Anyone reading the Chronicles of the Sisters of the Assumption of the Blessed Virgin (1894 – 1936) could not help but be impressed by the concern and care they show for indigenous children. Always referred to as “our dear children,” the youngsters were never neglected nor punished for wrongdoing beyond the standards of the time.
Apart from classroom teaching and practical education, Ermineskin was the site of many outings, picnics, feasts, and concerts. Except for orphans and neglected or abused children, its students went home for day-holidays and long summer vacations. Conversely, parents visited their children whenever they wished. If families needed their older children at home for help with farming or other activities, this was always permitted.
The following excerpts document everyday life at the school. Hundreds like it are found in the chronicles and have been described and catalogued in a carefully crafted essay devoted to the chronicles by skilled researcher, Nina Green.
July 29. 2015. Today and tomorrow about 30 Indians, men and women, are cleaning up the cemetery and fencing it. We prepare dinner each day. We set the tables under the trees in the garden. Since the Chief is in charge, he occupies the place of honour at the table. He seems pleased with the menu. People have worked up an appetite, and everyone seems happy to have a good meal.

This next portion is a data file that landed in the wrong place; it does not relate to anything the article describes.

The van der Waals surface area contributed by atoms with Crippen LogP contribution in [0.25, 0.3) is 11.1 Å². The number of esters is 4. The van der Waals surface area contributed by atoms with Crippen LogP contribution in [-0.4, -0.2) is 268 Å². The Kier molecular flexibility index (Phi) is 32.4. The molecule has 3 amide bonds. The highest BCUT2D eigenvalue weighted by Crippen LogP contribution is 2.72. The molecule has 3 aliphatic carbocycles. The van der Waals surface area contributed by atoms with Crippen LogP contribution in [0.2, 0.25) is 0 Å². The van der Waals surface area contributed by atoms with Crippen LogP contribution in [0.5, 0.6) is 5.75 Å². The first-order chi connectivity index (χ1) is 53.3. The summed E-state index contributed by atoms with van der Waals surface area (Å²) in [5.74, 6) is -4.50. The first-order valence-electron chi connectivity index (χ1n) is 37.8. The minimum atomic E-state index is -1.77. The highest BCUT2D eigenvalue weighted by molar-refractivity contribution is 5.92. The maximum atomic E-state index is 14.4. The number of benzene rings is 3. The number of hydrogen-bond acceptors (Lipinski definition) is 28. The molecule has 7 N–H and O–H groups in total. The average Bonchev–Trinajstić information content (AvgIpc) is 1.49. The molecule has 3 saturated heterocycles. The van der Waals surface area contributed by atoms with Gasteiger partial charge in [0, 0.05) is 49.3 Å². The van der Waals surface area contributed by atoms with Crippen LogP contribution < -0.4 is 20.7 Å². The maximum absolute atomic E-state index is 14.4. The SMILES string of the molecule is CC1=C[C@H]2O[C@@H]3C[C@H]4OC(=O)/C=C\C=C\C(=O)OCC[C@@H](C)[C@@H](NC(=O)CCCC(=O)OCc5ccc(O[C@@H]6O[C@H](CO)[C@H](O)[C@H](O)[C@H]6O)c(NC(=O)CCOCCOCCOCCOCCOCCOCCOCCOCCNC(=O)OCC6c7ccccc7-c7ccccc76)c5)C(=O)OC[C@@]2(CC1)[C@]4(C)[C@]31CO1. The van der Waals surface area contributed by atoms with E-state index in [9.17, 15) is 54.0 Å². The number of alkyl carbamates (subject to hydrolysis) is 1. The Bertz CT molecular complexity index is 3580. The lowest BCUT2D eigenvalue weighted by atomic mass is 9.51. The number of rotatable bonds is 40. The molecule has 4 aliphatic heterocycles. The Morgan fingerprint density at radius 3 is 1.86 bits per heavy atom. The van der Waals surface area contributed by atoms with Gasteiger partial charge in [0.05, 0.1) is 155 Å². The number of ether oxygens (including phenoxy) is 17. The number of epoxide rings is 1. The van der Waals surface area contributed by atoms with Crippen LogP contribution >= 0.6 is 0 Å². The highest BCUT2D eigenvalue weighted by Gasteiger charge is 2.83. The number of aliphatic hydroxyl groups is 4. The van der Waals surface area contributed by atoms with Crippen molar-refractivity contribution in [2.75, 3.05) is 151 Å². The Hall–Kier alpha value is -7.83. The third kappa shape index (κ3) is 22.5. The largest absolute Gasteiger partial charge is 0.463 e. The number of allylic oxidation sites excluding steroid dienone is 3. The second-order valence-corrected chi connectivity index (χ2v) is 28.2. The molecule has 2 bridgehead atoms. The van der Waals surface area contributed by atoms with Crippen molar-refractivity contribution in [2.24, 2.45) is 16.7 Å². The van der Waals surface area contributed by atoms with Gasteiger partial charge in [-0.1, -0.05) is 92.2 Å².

September 5, 1918. Big picnic for the children, what a joy for them to go and spend the day in the woods at some distance from the house, what joys, sweet frolics and brilliant bursts of laughter, since the good Father Moulin amuses them and distributes to them, candies, fruits, ribbons, etc.; nothing is spared to give them all the pleasure possible, so they come back enchanted from this beautiful day that has passed too quickly.
November 17, 1937. It is a real commotion the house; the doctor and a nurse come to inject the children for a general examination for tuberculosis. On Thursday and Friday, 6 cars will be at the disposal of the school to take the children to the hospital in Wetaskiwin.